GM’s Government Fleet Sales and Truck Inventory Rise
It looks like General Motors will be throwing everything in but the kitchen sink to help fluff its second quarter earnings numbers. Taxpayers continue to help with the cause as President Obama campaigns on the "success" of GM following the manipulated bankruptcy process that cost taxpayers $50 billion and another $45 billion of tax credits gifted to GM to help protect powerful UAW interests. We now learn that government purchases of GM vehicles rose a whopping 79% in June, year over year.
The discovery of the pick-up in government fleet purchases at the taxpayers' expense comes just weeks before GM announces its second quarter earnings. Overall fleet sales (which are typically less profitable than retail sales) at Government Motors rose a full 36% for the month, helping to drive decent sales improvements year over year.
GM claimed that sales increases did not rely on incentive spending, which appeared to remain in check, but one analyst during GM's sales conference call questioned whether the company's "stair step" incentive spending was accurately depicted. This incentive spending kicks in after dealerships report final sales figures for the month and may be yet another deceptive way for GM to fudge its numbers. Not mentioned was GM card rewards programs that do not get counted as incentive spending.
The government's increased spending on GM vehicle purchases presents yet another conflict of interest as Treasury refuses to sell taxpayers' stake in GM and Obama campaigns on the auto bailouts. It does not appear that any members of Congress (from either party) are questioning the increased spending. Also ignored was the Department of Energy's gifting of $2.7 million of taxpayer money to GM to reduce energy consumption in its door manufacturing process by 50%. The DOE seems to be one of the main conduits to funnel taxpayer funds to cronies of the Administration. The $2.7 million contribution to GM comes after additional millions of dollars were spent by the DOE on advisory fees paid to legal firms that helped smooth the way for the GM bankruptcy process (as reported here); another move that went unquestioned.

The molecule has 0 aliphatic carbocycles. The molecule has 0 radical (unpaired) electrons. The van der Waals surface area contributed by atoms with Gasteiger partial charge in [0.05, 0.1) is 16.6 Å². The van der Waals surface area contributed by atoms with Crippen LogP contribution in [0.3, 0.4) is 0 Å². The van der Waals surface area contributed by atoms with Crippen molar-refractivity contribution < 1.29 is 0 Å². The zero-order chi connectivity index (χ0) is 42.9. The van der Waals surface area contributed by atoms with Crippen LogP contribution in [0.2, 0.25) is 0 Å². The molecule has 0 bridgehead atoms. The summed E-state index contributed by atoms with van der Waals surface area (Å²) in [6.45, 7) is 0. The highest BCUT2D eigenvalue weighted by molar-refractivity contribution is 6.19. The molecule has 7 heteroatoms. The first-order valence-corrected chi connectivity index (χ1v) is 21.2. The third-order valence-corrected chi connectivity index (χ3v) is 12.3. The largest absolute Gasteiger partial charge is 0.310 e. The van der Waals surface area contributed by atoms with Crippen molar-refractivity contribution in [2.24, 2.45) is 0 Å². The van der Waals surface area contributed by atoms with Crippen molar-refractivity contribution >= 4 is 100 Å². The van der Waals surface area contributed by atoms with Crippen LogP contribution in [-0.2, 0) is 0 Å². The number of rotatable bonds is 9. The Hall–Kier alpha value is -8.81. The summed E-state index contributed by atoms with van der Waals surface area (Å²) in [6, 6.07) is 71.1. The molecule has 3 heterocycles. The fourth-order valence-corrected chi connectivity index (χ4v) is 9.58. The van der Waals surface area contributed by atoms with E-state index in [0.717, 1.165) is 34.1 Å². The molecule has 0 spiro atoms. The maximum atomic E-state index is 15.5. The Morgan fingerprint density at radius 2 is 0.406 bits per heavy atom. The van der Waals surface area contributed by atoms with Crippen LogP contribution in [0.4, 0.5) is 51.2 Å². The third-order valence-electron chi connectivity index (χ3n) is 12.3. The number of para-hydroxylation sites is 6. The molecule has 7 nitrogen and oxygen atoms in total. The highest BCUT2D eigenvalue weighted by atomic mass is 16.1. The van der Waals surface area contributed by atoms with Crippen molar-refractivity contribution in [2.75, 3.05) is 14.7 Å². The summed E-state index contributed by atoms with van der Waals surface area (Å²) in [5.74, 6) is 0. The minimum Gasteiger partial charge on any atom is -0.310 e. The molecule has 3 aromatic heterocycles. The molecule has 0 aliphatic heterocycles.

The upcoming earnings announcement by GM is, politically, the most important to date. The pressure is on Government Motors to appear financially strong as this may be the last earnings report before November elections and sets the stage for how "successful" GM is. One of GM's past tricks to help fudge earnings numbers has been to stuff truck inventory channels. Old habits die hard at GM. According to a Bloomberg report, "GM said inventory of its full-size pickups, which will be refreshed next year, climbed to 238,194 at the end of June, a 135 days supply, up from 116 days at the end of May." 135 days supply is huge, the accepted norm is a 60 day supply. The trick here is that GM records revenue when vehicles go into dealership inventories, not when actually sold to consumers.
The article goes on to quote Kelley Blue Book's Alec Gutierrez who stated "They're (GM) likely going to have a relatively high days supply of trucks moving forward and they're already placing some pretty aggressive cash incentives on the hood. It's going to eat into their profit margins..."
GM's earnings announcement comes on August 2nd. The main headwinds will be weak European operations and growing pension liabilities. The headline number for earnings should be viewed skeptically and an eye kept on the share price reaction after the conference call. Expect Government Motors to put a positive spin on its financial health as the stakes are now at their highest. The long-term health of GM remains in question and the true financial picture may not surface until well after voters decide who will be running our country. Eventually we will see just how successful GM really is.
Mark Modica is an NLPC Associate Fellow.
Update: GM sales spokesman, Jim Cain, points out that total government sales for GM in June were still below 5% of total sales and majority of government sales increases were attributed to state and local governments.